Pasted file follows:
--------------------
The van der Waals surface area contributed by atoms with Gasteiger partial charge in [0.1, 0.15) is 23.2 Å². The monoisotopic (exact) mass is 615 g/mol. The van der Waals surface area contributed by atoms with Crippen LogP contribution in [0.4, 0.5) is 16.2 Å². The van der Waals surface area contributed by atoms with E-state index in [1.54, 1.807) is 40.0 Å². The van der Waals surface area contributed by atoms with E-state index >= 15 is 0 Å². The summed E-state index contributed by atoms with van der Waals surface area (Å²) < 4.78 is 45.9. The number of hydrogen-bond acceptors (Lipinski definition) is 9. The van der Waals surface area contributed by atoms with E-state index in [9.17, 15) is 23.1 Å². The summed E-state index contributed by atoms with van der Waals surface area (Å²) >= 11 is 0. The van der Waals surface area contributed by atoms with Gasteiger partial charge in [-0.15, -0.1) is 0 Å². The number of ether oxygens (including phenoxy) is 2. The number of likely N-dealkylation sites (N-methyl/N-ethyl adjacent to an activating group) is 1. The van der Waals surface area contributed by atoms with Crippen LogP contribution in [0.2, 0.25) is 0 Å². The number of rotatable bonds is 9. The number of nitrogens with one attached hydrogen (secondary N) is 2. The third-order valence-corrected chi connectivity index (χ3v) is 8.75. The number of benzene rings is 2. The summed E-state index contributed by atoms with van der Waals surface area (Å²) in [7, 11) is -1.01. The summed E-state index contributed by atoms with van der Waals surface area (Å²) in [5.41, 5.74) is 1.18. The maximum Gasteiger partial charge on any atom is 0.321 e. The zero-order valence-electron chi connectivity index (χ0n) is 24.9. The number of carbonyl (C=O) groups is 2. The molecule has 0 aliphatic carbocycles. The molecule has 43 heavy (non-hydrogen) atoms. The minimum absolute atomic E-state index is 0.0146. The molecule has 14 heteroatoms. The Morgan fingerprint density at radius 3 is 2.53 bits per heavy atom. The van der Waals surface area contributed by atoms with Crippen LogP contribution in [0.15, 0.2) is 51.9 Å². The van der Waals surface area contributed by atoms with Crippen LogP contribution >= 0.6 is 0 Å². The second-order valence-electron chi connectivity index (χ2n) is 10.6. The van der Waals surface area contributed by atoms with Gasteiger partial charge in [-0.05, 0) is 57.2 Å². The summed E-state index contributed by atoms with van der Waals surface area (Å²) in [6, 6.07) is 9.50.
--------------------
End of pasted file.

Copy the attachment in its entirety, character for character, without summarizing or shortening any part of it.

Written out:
The van der Waals surface area contributed by atoms with Gasteiger partial charge in [0.1, 0.15) is 23.2 Å². The monoisotopic (exact) mass is 615 g/mol. The van der Waals surface area contributed by atoms with Crippen LogP contribution in [0.4, 0.5) is 16.2 Å². The van der Waals surface area contributed by atoms with E-state index in [1.54, 1.807) is 40.0 Å². The van der Waals surface area contributed by atoms with E-state index >= 15 is 0 Å². The summed E-state index contributed by atoms with van der Waals surface area (Å²) < 4.78 is 45.9. The number of hydrogen-bond acceptors (Lipinski definition) is 9. The van der Waals surface area contributed by atoms with E-state index in [9.17, 15) is 23.1 Å². The summed E-state index contributed by atoms with van der Waals surface area (Å²) >= 11 is 0. The van der Waals surface area contributed by atoms with Gasteiger partial charge in [-0.15, -0.1) is 0 Å². The number of ether oxygens (including phenoxy) is 2. The number of likely N-dealkylation sites (N-methyl/N-ethyl adjacent to an activating group) is 1. The van der Waals surface area contributed by atoms with Crippen LogP contribution in [0.2, 0.25) is 0 Å². The number of rotatable bonds is 9. The number of nitrogens with one attached hydrogen (secondary N) is 2. The third-order valence-corrected chi connectivity index (χ3v) is 8.75. The number of benzene rings is 2. The summed E-state index contributed by atoms with van der Waals surface area (Å²) in [7, 11) is -1.01. The summed E-state index contributed by atoms with van der Waals surface area (Å²) in [5.41, 5.74) is 1.18. The maximum Gasteiger partial charge on any atom is 0.321 e. The zero-order valence-electron chi connectivity index (χ0n) is 24.9. The number of carbonyl (C=O) groups is 2. The molecule has 0 aliphatic carbocycles. The molecule has 43 heavy (non-hydrogen) atoms. The minimum absolute atomic E-state index is 0.0146. The molecule has 14 heteroatoms. The Morgan fingerprint density at radius 3 is 2.53 bits per heavy atom. The van der Waals surface area contributed by atoms with Crippen LogP contribution in [0.15, 0.2) is 51.9 Å². The van der Waals surface area contributed by atoms with Crippen LogP contribution >= 0.6 is 0 Å². The second-order valence-electron chi connectivity index (χ2n) is 10.6. The van der Waals surface area contributed by atoms with Gasteiger partial charge in [-0.05, 0) is 57.2 Å². The summed E-state index contributed by atoms with van der Waals surface area (Å²) in [6, 6.07) is 9.50.